Several decades ago the two major pillars of American superhero comics, #Marvel and #DC, were able to interact with each other somewhat in print, with the collaborative publishing of special crossover stories and events with their favorite characters. All that changed when the rival publishing companies were eventually taken into the respective umbrellas of rival media giants Disney and Warner Bros. Since then their universes have pretty much run separately, with no hope for a repeat of famed crossover initiatives like “DC vs. Marvel” (1996) and “JLA/Avengers” (2003-04). Still, on unofficial

Since then their universes have pretty much run separately, with no hope for a repeat of famed crossover initiatives like “DC vs. Marvel” (1996) and “JLA/Avengers” (2003-04).

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Still, in unofficial capacities, people from both camps have acknowledged one another. A recent spate of online trolling at female Marvel employees seemed an appropriate time for their DC counterparts to interact.

Heartwarming solidarity

On the corner of social media where comic book insiders and aficionados frequently gather, the hash-tag #MakeMineMilkshake has been gaining traction in response to a particularly harsh instance of online trolling. It originated with a #Twitter post on Friday, July 28 by Marvel editor Heather Antos.

It was all about a photo of her and six other female co-workers of the comic book company enjoying milkshakes while on break. The tweet was immediately swamped with some discriminatory and borderline misogynistic drabble from trolls, painting Antos and her companions as SJWs and even blaming them for Marvel’s downward sales trends in comics with their poorly-received diversity decisions.

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When Antos posted a follow-up denouncing the trolls, a number of sympathetic social media regulars began tweeting messages of support. This took the form of Twitter pictures with people enjoying their own milkshake or beverage of choice, grouped under #MakeMineMilkshake. Marvel Comics acknowledged the trend, with their photo being a frame from an issue of the “Young Avengers” comic book by Kieron Gillen & Jamie McKelvie. Even DC Comics itself jumped on the bandwagon with a photo of their female staffers with milkshakes in hand. Ditto for Archie Comics. They had a crossover with Marvel in the past as well.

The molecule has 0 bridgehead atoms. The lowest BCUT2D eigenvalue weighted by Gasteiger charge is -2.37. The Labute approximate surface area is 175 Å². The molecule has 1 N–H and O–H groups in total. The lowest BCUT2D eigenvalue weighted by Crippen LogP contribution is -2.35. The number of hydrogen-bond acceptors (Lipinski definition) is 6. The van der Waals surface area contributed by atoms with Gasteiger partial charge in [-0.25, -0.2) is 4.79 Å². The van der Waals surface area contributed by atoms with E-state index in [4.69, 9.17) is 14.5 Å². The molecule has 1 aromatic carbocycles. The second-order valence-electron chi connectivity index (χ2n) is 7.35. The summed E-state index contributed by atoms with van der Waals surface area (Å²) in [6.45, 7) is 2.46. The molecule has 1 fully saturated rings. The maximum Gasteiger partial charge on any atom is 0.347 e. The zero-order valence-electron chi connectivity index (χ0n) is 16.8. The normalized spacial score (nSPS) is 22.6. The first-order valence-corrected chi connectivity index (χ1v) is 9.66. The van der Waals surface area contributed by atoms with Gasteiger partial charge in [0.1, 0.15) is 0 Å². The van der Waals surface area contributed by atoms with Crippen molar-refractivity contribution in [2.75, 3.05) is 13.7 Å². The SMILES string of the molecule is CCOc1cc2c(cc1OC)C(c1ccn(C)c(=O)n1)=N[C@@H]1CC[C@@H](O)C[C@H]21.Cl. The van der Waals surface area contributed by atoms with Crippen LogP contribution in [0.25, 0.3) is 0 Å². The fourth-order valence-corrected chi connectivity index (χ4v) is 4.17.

Not the first time it happened

The issue of maltreatment of females in the comic book industry and fandom has been a long-running one.

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Anyone from support staff to comic writers, artists and editors had their own negative experiences with co-workers and the readerships on account of gender. Heather Antos in Marvel is but one such example. Over in DC, writer Gail Simone had also experienced the indignity of harassment during the company’s “New 52” era.

All told, the solidarity of Marvel and DC in this shameful incident despite being on opposite sides from Disney was a welcome gesture. The last time this happened was in 2015 when Marvel acknowledged DC’s farewell message following their move from offices in New York City to Burbank in California.